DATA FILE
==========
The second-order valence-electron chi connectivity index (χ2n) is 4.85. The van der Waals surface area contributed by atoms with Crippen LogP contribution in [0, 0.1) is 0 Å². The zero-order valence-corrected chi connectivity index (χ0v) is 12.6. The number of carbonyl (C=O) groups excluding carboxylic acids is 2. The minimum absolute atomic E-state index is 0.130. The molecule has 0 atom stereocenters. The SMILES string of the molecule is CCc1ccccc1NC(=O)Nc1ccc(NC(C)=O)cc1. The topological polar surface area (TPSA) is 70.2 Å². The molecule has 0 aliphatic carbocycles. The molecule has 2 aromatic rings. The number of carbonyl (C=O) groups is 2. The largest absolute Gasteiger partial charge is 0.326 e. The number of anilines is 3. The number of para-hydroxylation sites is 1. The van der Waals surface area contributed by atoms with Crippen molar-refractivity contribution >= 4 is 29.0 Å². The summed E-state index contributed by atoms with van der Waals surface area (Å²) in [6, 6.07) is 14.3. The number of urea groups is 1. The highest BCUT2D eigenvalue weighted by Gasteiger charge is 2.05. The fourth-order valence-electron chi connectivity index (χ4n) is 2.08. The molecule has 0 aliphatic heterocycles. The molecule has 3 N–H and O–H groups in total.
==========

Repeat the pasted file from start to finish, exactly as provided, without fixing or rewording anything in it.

The second-order valence-electron chi connectivity index (χ2n) is 4.85. The van der Waals surface area contributed by atoms with Crippen LogP contribution in [0, 0.1) is 0 Å². The zero-order valence-corrected chi connectivity index (χ0v) is 12.6. The number of carbonyl (C=O) groups excluding carboxylic acids is 2. The minimum absolute atomic E-state index is 0.130. The molecule has 0 atom stereocenters. The SMILES string of the molecule is CCc1ccccc1NC(=O)Nc1ccc(NC(C)=O)cc1. The topological polar surface area (TPSA) is 70.2 Å². The molecule has 0 aliphatic carbocycles. The molecule has 2 aromatic rings. The number of carbonyl (C=O) groups is 2. The largest absolute Gasteiger partial charge is 0.326 e. The number of anilines is 3. The number of para-hydroxylation sites is 1. The van der Waals surface area contributed by atoms with Crippen molar-refractivity contribution >= 4 is 29.0 Å². The summed E-state index contributed by atoms with van der Waals surface area (Å²) in [6, 6.07) is 14.3. The number of urea groups is 1. The highest BCUT2D eigenvalue weighted by Gasteiger charge is 2.05. The fourth-order valence-electron chi connectivity index (χ4n) is 2.08. The molecule has 0 aliphatic heterocycles. The molecule has 3 N–H and O–H groups in total.